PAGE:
Writer/model/actor by day, English teacher by night. When she’s not stalking beauty trends or giving model advice on her blog, she can usually be found in the Shimokita thrift shops or eating more than a reasonable amount of green tea Galbo minis.
GP Contributor Cynthia Popper gets down and dirty with a fun pottery class in Minato-ku.
Spring in Japan means allergies. Here's a quick look at some of the common allergy medication that is available either by prescription or over the counter.
Pre-paid credit cards are available at all konbini stores but how easy are they to use for the non-Japanese speaker? We take a look at some of the most popular cards for shopping online.
When you hear the name Andy Warhol, you can’t help but immediately visualize his work and the iconic names indelibly attached: Jackie. Marilyn. Elvis. Campbell’s. His work collectively is a well-worn print in the fabric of the American art scene, so ubiquitous that it’s become almost invisible.
A few weeks ago, my mom died in California. I was teaching in Saitama when I got the news, and it was by far the most shocking thing that’s ever happened to me. Here are some thoughts about coping with loss in Japan, and what I’m doing to get through it.
Meeting people anywhere can be tricky business, but for foreigners in Japan, it can be crazy tough.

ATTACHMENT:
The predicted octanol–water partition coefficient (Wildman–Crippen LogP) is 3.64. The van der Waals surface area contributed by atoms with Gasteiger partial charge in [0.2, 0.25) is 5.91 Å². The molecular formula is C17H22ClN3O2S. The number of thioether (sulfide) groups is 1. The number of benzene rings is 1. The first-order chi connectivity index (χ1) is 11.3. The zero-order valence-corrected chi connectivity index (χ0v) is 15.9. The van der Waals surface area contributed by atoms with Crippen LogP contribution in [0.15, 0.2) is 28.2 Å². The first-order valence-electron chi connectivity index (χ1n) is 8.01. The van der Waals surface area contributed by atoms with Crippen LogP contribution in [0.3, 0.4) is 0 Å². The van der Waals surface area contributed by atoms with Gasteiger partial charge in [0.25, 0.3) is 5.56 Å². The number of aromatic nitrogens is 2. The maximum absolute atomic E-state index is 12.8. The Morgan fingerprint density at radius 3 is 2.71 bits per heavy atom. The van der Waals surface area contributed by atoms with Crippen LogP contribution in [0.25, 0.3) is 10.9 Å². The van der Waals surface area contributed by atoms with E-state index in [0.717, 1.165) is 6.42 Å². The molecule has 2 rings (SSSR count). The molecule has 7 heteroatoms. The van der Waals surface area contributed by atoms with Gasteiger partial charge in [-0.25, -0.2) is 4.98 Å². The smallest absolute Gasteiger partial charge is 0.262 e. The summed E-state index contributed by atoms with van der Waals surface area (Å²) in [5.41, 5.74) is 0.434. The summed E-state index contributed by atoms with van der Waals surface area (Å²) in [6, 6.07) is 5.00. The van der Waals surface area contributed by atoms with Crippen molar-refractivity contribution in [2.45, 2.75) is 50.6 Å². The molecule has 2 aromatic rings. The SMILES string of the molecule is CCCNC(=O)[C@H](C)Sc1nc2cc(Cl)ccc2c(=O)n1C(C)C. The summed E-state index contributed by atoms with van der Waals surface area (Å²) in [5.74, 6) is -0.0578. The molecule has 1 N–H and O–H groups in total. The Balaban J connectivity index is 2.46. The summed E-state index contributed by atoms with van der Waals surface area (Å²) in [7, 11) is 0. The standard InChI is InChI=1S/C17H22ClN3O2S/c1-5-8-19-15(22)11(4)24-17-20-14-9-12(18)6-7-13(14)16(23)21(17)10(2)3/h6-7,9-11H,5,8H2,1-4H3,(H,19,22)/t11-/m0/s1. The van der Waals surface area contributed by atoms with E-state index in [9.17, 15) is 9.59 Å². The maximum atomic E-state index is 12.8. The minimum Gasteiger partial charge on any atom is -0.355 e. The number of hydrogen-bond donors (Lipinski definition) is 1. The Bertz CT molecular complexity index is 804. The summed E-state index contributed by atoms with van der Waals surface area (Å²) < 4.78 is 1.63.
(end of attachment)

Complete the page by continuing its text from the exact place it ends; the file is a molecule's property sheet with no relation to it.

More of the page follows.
Here's a short list of useful terms to know when you visit a Japanese grocery store for the first time.
Living in Japan means living on a geological Tilt-a-World, so being prepared for shutdowns makes a whole lot of sense.
Simple, vibrant, lovely. Ikebana is the Japanese art of flower arranging. The practice relies on the concepts of negative space and harmony to create a small and fleeting representation of the universe.
Teaching private English lessons is a good way to supplement your regular income but there are some pros and cons to going freelance. Being a successful freelance means being consistent and prepared. It doesn’t take much effort to make a great impression, so take the extra time and do it right!
Going home for the first time after an extended time away can be a fun but weird experience. Reverse culture shock isn’t about a new cultural experience, but rather it’s about remembering the things that you’ve forgotten.
This time of year, soon-to-be teachers are gearing up for the big move to Japan. The interviews are done, contracts have been signed, and you’re starting to prepare for a major change in your life. It’s exciting and stressful.